Archive for January, 2012

An ambitious new framework for a data reliant world

Posted on January 25th, 2012 by



The most radical global attempt ever to regulate the exploitation of personal information is now in the public domain.  Following several weeks of increasing expectation about the content of the proposals, the European Commission published this morning two legislative documents: a Regulation setting out a general EU framework for data protection and a Directive on protecting on protecting personal data processed for the purposes of prevention, detection, investigation or prosecution of criminal offences and related judicial activities. 

Looking at the Regulation, the immediate reaction is that after many years of a principles-based approach, the new law will go much further than that and establish a new system of powerful rights and very prescriptive and uniform obligations across the EU.

The draft Regulation sets out very clearly its extra-territorial reach, which as Viviane Reding put it, will apply to companies that are active in the EU market and offer their services to EU citizens – although it is really ‘EU residents’.  What is also obvious is that the new law is targeted at companies operating on the internet and aims to shake up the way they tackle privacy issues.

The bulk of the proposed Regulation brings with it a whole new set of practical obligations for organisations – from data protection by default and the appointment of representatives by non-EU companies to the production of compliance policies and privacy impact assessments, and the compulsory designation of data protection officers.  Plus of course, nearly immediate data breach notification.  These obligations are a trade off for the overall reduction in regulator-facing administrative requirements, but also the basis for a new way of demanding practical compliance in the black letter of the law.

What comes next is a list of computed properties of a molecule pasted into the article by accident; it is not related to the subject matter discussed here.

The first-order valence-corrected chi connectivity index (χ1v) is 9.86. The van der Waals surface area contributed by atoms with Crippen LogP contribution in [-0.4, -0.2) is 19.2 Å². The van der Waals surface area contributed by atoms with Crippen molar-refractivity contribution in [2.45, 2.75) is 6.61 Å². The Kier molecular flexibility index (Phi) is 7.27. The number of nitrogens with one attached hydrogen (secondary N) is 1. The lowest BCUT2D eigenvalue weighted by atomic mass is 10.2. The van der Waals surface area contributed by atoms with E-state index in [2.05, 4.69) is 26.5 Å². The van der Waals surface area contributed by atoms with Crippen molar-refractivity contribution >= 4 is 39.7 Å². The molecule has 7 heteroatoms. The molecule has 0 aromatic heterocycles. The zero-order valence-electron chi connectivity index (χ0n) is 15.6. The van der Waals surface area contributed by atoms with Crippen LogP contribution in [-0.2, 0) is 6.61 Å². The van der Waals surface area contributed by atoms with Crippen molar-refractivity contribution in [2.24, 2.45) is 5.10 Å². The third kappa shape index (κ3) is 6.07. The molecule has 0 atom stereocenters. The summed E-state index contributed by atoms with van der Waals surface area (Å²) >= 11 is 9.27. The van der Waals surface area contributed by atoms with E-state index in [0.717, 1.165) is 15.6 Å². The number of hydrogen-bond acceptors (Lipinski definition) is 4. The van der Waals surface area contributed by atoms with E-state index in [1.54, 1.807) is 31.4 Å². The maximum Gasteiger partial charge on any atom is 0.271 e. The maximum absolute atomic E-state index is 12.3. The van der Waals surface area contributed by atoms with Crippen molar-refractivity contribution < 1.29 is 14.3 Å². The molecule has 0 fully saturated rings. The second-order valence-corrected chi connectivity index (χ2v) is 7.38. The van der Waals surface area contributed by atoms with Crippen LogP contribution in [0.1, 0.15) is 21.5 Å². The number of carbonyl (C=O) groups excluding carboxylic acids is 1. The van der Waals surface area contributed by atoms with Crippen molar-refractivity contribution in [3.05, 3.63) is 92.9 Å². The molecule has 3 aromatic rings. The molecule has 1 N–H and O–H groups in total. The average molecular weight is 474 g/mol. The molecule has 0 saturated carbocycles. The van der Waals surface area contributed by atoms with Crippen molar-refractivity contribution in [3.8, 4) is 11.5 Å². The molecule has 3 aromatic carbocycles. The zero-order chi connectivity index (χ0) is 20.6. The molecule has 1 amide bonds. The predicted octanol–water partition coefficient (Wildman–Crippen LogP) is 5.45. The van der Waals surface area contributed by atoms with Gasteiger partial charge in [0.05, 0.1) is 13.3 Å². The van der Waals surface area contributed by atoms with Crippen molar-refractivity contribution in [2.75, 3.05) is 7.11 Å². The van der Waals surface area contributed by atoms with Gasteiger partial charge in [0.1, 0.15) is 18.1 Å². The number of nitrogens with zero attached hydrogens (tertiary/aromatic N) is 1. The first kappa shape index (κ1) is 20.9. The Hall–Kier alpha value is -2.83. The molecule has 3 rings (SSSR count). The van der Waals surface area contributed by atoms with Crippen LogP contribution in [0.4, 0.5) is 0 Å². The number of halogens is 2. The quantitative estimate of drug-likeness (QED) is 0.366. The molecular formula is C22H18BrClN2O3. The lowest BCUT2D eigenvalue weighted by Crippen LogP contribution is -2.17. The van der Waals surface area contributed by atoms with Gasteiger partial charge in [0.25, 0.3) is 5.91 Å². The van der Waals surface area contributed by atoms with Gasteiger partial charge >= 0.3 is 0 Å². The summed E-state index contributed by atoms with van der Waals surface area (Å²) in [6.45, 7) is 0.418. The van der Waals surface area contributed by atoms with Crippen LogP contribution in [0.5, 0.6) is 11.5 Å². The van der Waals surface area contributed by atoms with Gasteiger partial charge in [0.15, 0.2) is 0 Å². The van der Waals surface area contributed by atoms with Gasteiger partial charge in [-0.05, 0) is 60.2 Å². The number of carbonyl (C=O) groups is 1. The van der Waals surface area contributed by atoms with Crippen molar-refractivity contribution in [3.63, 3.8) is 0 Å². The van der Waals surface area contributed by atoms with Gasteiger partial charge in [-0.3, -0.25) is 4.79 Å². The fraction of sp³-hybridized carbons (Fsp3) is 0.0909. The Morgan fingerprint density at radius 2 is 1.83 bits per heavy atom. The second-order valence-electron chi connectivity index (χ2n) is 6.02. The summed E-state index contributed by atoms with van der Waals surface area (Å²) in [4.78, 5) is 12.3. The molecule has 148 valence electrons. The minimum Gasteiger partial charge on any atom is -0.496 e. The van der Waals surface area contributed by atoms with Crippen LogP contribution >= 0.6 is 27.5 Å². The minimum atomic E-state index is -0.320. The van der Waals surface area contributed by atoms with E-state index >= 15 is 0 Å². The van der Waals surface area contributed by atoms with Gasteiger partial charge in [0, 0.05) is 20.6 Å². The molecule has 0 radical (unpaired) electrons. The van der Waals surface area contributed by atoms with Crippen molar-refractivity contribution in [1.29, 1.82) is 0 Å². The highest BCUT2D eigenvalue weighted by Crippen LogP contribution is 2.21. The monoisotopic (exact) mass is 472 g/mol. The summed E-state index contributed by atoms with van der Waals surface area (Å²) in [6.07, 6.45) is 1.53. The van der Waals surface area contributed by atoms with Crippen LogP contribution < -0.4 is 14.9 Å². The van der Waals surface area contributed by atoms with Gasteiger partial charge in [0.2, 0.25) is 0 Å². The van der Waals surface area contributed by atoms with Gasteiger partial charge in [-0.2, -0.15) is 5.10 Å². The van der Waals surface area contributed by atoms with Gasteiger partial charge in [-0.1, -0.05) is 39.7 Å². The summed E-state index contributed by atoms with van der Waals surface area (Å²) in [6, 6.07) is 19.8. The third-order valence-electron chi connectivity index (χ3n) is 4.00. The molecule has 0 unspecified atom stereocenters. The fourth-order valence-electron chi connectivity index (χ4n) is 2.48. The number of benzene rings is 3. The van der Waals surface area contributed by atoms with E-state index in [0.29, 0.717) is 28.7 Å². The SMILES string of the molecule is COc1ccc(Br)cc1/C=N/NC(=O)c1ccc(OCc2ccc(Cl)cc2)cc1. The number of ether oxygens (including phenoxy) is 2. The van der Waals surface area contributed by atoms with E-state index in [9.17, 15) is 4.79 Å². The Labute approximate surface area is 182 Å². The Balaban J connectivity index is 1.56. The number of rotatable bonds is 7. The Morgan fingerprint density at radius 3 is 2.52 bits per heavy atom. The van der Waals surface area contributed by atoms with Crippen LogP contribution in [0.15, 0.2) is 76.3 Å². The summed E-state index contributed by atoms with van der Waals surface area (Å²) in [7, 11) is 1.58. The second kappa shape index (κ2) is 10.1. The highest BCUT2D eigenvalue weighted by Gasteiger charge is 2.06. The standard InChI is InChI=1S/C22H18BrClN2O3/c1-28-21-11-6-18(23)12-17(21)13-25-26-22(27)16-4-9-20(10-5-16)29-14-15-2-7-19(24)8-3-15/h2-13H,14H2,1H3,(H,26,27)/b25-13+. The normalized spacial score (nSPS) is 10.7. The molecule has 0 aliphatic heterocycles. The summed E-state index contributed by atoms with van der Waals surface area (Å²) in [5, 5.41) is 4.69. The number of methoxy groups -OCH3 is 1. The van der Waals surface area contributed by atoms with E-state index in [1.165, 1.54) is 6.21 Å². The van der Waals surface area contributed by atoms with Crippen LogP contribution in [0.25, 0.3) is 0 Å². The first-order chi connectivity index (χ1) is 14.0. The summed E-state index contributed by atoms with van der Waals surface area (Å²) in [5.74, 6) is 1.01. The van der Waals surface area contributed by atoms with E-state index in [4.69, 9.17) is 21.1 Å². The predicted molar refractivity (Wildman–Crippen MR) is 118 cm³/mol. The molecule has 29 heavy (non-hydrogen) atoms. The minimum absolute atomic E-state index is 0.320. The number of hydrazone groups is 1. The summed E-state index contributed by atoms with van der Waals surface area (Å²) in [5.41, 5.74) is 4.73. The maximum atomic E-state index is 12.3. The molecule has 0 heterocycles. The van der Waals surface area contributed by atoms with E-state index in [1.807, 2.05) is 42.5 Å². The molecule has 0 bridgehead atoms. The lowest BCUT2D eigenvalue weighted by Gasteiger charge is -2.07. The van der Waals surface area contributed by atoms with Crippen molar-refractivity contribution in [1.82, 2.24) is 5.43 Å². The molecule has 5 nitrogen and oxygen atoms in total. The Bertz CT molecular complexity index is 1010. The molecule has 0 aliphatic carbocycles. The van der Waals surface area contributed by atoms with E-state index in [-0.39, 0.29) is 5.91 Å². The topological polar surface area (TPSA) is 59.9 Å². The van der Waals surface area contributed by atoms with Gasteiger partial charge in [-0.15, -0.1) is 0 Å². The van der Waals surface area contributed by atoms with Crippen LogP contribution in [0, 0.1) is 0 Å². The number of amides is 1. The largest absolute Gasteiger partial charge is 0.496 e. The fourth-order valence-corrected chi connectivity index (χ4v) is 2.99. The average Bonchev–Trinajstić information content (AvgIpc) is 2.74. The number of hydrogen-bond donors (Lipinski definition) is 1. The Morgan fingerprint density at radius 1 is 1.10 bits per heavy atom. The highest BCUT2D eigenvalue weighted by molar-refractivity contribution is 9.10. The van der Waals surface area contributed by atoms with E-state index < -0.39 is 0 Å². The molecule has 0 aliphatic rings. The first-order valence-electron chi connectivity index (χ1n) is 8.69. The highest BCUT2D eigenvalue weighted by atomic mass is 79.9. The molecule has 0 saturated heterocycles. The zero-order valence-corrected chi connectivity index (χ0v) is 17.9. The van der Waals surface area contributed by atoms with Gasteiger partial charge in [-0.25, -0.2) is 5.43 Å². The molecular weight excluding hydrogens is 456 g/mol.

The prospect of substantial monetary fines based on the annual worldwide turnover of a company (up to 2%) may contribute to get the attention of some decision makers, but the real test for the proposed framework will be its viability in an ever-changing data reliant world.

This is by no means the end of the road.  My expectation is that 2012 will be a crucial year to influence the outcome of the new law and policy makers will be looking for input from all key stakeholders.

 

The ‘watchdog for the data-protection watchdogs’ releases its priorities for 2012

Posted on January 12th, 2012 by



The European Data Protection Supervisor (EDPS) has prepared a public inventory and accompanying note setting out its key issues for 2012.  Given that the EDPS is one of the most influential figures in the data protection world, this is a reflection of what is likely to be hot in data protection during the next twelve months.

The four areas of strategic importance that the EDPS has identified are: 

1.  A completely new legal framework for data protection

Once the Commission has finalised its proposal for a new legislative framework (expected in the coming weeks), the EDPS will issue an opinion giving particular attention to: trans-border data processing activities, third-country transfers, data subjects’ rights, data controllers’ obligations and mechanisms with regard to cooperation and consistency.  However, with a new framework likely to be several years in the making, this will no doubt still be an issue in 2013 and beyond.

2.  Technological developments